Design thinking offers new tools for decision making, problem solving, and ideation drawn from the business and digital realms. The approaches used within design thinking reflect the complexity and uncertainty brought about by the accelerated levels of innovation and change. Similar levels of complexity and change are also present in a higher education context. In a recent WONKHE article, some of the values and opportunities which design thinking offers in higher education have been explored.
The design thinking approach provides a range of tools for engaging students and staff in working collaboratively to find solutions. This session will provide staff working with students with new tools to open up spaces for discussion about inclusive education, curriculum design and other departmental challenges.
During this interactive and thought-provoking Insights event, Dr Bo Kelestyn, Senior Teaching Fellow and Director of Student Experience, University of Warwick, will guide you through the fundamentals of design thinking and help you consider how it can be used for co-creation in your work and institution. The session will focus on how design thinking can be used to create a dialogue and problem-solve in collaboration with students in the context described above.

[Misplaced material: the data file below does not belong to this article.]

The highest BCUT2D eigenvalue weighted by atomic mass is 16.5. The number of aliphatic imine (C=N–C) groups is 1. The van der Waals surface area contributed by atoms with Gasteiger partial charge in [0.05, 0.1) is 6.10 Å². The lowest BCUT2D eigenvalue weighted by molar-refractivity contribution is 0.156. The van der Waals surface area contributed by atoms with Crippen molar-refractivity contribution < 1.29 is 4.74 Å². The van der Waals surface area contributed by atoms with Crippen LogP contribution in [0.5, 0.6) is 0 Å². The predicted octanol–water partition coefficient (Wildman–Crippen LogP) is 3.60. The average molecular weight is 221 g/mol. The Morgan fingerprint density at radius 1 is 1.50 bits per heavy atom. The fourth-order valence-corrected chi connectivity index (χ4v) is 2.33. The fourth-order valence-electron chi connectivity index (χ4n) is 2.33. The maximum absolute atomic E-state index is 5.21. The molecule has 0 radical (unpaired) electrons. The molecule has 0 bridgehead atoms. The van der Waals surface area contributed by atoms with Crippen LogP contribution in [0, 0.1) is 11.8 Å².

You will also hear from Bo and other colleagues about their experiences of implementing design thinking for co-creation at the University of Warwick, the University of Exeter and Oxford Brookes University. By the end of the event, you will have a good understanding of what design thinking entails and how you can start using it for co-creation with your community.
Who should attend?
Anyone working in education, student experience, student voice and student engagement. Colleagues from academic development and academic technology might also find this interesting. The event might be of relevance to Directors of Student Experience, Directors of Education/T&L, Directors of Undergraduate Studies, Student Reps, Officers and Fellows.
Design Thinking podcast by Bo Kelestyn